Virtual reality has been most successfully applied by the video game industry. That’s no surprise considering it makes players a part of the game. But VR has gone beyond the gaming industry and has proved a valuable tool for marketing and training.
The real-estate industry, for instance, will likely be one of the biggest VR adopters. It allows realtors to showcase properties in a new and exciting way. And home buyers can experience the full features of a house without leaving their homes for a tour. Not only is it great for marketing, but it makes the home buying process cheaper and faster. The travel industry will use VR in a similar way, by helping clients choose hotels and locations easier. There’s probably no better way to promote a product than by putting someone right in the middle of it.
But virtual reality’s biggest potential lies in teaching people new skills. Forget textbooks and forget lectures or classroom training. VR bridges the gap between theoretical and practical learning. The military uses VR to train soldiers in skills like hand-to-hand combat. Soldiers can improve their skills without getting hurt.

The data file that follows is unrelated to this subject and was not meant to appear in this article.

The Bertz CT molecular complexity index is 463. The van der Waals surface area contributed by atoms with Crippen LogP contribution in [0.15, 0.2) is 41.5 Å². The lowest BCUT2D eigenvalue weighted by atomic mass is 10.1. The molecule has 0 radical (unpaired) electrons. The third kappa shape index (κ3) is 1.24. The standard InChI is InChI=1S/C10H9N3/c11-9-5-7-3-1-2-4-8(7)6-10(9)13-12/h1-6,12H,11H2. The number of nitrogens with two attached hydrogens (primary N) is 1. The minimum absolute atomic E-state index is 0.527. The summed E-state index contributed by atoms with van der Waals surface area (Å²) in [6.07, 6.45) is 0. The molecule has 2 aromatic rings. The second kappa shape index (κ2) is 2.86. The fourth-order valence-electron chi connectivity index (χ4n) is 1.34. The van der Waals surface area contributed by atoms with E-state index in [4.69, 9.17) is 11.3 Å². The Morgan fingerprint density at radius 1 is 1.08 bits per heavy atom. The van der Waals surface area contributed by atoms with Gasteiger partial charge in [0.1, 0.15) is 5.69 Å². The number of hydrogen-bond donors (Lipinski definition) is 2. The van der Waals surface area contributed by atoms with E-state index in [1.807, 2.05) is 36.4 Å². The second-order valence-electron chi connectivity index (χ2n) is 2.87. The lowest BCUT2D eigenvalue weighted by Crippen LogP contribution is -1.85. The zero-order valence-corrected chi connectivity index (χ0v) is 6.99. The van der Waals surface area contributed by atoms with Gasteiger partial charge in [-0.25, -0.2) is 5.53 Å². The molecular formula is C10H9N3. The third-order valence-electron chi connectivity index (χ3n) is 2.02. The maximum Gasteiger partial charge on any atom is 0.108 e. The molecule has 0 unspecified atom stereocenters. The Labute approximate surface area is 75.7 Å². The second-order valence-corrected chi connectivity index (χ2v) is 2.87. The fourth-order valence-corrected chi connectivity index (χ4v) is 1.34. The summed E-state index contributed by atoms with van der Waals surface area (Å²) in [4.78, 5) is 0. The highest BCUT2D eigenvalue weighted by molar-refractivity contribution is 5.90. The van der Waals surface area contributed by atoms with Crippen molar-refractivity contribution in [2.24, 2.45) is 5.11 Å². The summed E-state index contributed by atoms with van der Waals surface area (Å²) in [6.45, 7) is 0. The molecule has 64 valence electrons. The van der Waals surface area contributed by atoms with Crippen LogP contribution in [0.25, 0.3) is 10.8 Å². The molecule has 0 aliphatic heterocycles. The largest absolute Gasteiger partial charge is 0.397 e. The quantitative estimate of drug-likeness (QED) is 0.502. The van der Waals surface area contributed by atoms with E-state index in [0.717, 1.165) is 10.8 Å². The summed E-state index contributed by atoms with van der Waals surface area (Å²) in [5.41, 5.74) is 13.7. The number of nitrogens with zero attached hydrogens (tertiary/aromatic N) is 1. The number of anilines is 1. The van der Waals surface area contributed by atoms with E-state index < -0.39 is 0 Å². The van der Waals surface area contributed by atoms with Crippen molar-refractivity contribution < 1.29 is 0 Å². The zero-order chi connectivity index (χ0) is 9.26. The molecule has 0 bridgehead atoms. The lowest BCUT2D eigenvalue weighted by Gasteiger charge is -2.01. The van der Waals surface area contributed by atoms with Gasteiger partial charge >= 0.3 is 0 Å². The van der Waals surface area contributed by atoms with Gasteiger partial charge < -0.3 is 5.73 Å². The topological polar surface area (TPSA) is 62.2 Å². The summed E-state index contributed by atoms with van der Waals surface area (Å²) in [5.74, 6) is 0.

Field service organizations could also use this technology to their advantage. Field technicians could train for the job using virtual reality. This frees up the time of the seasoned field engineer who gets stuck training the new guy. Plus, VR proved to be more effective training than traditional classroom work in other industries, such as public safety.